About the AASB
The Auditing and Assurance Standards Board (AASB) establishes standards for assurance and related services engagements. The AASB contributes to the development of International Standards on Auditing (ISAs), which it adopts as Canadian Auditing Standards (CASs), by participating in consultations and activities of the International Auditing and Assurance Standards Board (IAASB) to ensure Canadian entities’ auditing needs are considered.
The Auditing and Assurance Standards Oversight Council (AASOC) oversees the activities of the AASB and ensures it follows its rigorous due process. AASOC appoints AASB members and provides input on strategy and priorities. AASOC also assesses and reports to the public on the performance of the AASB.
Why the AASB Matters
The general public and stakeholders in the Canadian economy need reliable information to make financial decisions. The AASB’s strong and clear auditing, assurance and related services standards raise the credibility of public accountants.
The AASB’s History
1973: The Canadian Institute of Chartered Accountants (CICA)* established the Auditing Standards Committee, which was made up of volunteer members who were directly responsible for the development of new standards.
1991: The Auditing Standards Committee was renamed as the Auditing Standards Board, signifying a structural change to the auditing standard-setting process in Canada. The new Board began to operate in accordance with the present AASB philosophy, whereby the Board approves matters of principle and policy while the development of new standards is delegated to staff.
1998: The Auditing Standards Board was again renamed as the Assurance Standards Board, assuming responsibility for setting standards and practice guidance for assurance and related services for public sector entities. This had previously been the responsibility of the Public Sector Accounting and Auditing Board.
2003: The Assurance Standards Board was renamed the Auditing and Assurance Standards Board (AASB) as it is known today.
The AASB’s Responsibilities
View the AASB’s Terms of Reference.
The AASB serves a number of stakeholders, including:
- public accountants;
- financial statement preparers;
- the public;
- investors, creditors, analysts and bond raters;
- boards and audit committees;
- regulators; and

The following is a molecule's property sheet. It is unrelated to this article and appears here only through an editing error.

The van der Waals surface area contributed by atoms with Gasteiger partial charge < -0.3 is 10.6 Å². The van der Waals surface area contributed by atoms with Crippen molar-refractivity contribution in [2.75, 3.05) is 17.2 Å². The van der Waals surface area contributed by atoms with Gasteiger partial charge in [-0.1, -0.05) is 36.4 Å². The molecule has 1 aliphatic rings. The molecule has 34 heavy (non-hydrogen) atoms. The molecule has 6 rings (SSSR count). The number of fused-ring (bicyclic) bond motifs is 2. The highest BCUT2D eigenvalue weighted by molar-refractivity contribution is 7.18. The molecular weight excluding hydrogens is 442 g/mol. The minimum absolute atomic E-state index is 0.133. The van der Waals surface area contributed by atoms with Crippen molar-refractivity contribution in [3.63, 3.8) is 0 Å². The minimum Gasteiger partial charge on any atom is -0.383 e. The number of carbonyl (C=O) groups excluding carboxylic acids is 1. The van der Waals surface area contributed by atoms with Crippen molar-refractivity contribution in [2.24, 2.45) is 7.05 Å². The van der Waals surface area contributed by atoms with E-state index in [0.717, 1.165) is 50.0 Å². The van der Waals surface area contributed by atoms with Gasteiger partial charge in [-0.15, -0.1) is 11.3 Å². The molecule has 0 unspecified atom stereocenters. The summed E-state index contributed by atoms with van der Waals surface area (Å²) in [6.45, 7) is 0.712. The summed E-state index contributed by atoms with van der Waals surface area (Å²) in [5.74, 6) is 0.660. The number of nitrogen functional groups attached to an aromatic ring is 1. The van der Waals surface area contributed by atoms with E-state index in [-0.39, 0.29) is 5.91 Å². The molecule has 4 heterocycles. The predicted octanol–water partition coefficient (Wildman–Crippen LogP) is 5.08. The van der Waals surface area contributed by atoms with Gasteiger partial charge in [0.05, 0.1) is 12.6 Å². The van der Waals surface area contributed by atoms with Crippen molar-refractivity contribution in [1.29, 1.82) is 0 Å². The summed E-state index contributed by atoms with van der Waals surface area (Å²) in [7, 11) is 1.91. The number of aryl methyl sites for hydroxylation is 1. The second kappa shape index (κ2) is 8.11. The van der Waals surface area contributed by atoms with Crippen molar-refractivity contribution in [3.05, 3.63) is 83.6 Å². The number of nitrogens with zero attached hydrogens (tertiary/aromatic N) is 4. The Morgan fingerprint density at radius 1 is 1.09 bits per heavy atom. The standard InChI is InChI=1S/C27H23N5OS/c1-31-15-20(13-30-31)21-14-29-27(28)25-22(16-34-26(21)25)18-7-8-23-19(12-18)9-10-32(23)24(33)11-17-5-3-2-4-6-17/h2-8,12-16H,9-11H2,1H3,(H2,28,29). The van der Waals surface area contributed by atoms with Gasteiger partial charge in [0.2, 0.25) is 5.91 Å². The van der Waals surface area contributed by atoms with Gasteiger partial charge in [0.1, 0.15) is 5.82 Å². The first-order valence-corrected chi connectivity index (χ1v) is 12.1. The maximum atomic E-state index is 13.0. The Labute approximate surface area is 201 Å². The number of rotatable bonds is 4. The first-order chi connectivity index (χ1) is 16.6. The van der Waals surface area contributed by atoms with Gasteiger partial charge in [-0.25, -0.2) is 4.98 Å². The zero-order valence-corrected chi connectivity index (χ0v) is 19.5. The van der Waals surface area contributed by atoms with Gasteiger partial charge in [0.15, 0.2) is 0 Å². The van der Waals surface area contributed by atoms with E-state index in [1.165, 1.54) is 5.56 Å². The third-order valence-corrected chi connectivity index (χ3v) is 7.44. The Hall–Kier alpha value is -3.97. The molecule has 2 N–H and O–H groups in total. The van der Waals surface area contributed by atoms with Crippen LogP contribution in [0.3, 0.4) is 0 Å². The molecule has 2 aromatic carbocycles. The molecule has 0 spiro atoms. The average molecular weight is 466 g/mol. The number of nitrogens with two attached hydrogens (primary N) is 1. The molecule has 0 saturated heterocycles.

Thirteen voting volunteer and two non-voting members make up the AASB. View current AASB members.
The AASB membership consists of a diverse group of members with a range of experience from various locations across Canada.
The Board’s support staff includes:
- a Director;
- six principals; and
- one administrative assistant.
The Board also hires consultants as the need arises.
Setting AASB Agendas
The AASB’s Strategic Plan sets the direction and priorities for its activities. The Board’s efforts are focused on the development, adoption and implementation of standards addressing:
- quality control;
- other assurance; and
- related services engagements.
The AASB’s work program is also influenced by the work program of the International Auditing and Assurance Standards Board (IAASB).
The AASB normally meets five times a year. To better serve the AASB’s objectives, additional meetings and conference calls may take place.
View the AASB meeting calendar.
The AASB’s Relationship with CPA Canada
CPA Canada is the national organization representing the Chartered Professional Accountants (CPA) profession in Canada. CPA Canada provides funding, staff and other resources to support an independent standard-setting process.
CPA Canada and the boards and oversight councils function at arm’s length from one another. As a result, the boards and oversight councils, as well as their staff, carry out their standard-setting operations in an independent manner.
* The CICA, CGA-Canada and CMA Canada have since consolidated under the CPA Canada banner as the profession’s national body.